Businesses must spend considerable amounts on leasing appropriate space for their activities, along with related charges for heating, lighting, water, ventilation and cleaning. Companies should actively monitor the use of space in order to ensure that these substantial costs represent a beneficial return on investment.
Better understanding of how professional real estate space is utilized is a key factor in ensuring that space is used efficiently and capital expenditure is minimized.
For example, detailed information on how many people occupy a particular space at certain times of day will help facilitate better decision-making around how valuable real-estate resources are allocated.
Certain parts of an office building may be prone to overcrowding at certain times, or an underutilized meeting room could be put to better use. It may even be the case that downsizing to smaller premises would be beneficial.
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Leveraging the Power of People Counting Technology
By fitting people counting devices to doorways, it is possible to accurately measure the number of people entering or leaving a space.
Terabee’s Time-of-Flight technology is able to count several people at the same time, facilitating accurate people counting even when working with bidirectional traffic or people moving in close proximity to one another.
Terabee’s Cloud API can be used to manage data collection and perform analyses. This can also be achieved by transferring people counting data to a third party platform in real-time via standard protocols such as HTTPS and MQTT.
Analysis of this data can provide insightful analytics and improve efficiency. On a practical level, this data can also help businesses to:
- Avoid creating areas that are overcrowded
- Identify and make better use of underutilized spaces
- Understand and better manage meeting room usage
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Optimize Costs and Reduce Expenses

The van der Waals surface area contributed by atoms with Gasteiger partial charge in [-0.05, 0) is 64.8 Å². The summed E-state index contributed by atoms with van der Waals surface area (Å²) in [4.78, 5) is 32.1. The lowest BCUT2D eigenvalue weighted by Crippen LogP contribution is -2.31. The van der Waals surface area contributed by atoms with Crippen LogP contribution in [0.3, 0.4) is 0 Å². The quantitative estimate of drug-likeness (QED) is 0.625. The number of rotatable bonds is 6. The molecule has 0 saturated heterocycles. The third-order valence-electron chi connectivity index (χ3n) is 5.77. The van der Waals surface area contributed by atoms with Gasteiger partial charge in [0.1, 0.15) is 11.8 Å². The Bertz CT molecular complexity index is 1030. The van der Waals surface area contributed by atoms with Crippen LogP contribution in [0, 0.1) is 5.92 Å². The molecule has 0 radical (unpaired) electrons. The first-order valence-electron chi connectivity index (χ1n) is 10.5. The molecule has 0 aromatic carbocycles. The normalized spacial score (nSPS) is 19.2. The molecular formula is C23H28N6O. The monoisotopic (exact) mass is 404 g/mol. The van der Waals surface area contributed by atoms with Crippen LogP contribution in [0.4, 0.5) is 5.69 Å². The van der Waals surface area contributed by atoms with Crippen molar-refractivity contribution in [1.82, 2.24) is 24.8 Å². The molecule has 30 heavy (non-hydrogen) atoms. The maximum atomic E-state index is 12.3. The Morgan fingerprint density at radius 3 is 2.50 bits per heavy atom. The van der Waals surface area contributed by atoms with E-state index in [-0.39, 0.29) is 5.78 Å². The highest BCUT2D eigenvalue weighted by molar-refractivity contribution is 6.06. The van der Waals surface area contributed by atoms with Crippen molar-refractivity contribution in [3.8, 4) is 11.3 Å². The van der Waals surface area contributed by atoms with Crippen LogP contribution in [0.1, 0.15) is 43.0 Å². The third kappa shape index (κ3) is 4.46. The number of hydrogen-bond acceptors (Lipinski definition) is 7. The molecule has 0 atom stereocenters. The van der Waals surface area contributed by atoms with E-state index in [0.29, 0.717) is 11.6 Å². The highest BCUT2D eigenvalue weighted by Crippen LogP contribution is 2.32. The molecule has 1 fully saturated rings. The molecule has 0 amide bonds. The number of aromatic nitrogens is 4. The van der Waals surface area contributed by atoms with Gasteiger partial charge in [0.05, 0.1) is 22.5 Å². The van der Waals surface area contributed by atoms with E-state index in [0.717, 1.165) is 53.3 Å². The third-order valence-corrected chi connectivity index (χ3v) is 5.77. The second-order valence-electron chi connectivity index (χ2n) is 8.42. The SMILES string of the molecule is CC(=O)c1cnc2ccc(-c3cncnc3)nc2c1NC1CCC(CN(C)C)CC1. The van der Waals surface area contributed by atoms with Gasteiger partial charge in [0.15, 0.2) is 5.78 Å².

Buildings account for approximately 40% of global energy usage, with most companies spending substantial amounts on heating and lighting.1 Despite these costs, many companies still spend money on heating, cooling and lighting unoccupied rooms on a daily basis.
The use of automated heating, lighting and ventilation that functions in line with room occupancy is a practical solution for companies looking to significantly reduce these costs while also making their operations more environmentally friendly.
Room occupancy data provided by people counting systems can be utilized to optimize HVAC and lighting systems according to need.
For example, lights may be automatically switched on and off depending on whether a room is occupied or not. Heating can be set to only heat specific areas as required, automatically ramping down as people begin to leave the building at the end of the working day.
Ventilation can also be directed to specific areas in direct response to personnel distribution and movement.
The use of people counting technology to automate ventilation, heating and lighting systems can lead to sizeable reductions in energy usage, also resulting in considerable reductions in both carbon emissions and energy expenditure.
Research has suggested that demand-controlled ventilation has the potential to reduce energy consumption by over 50% in environments where there is accurate real-time information available on the number of occupants.2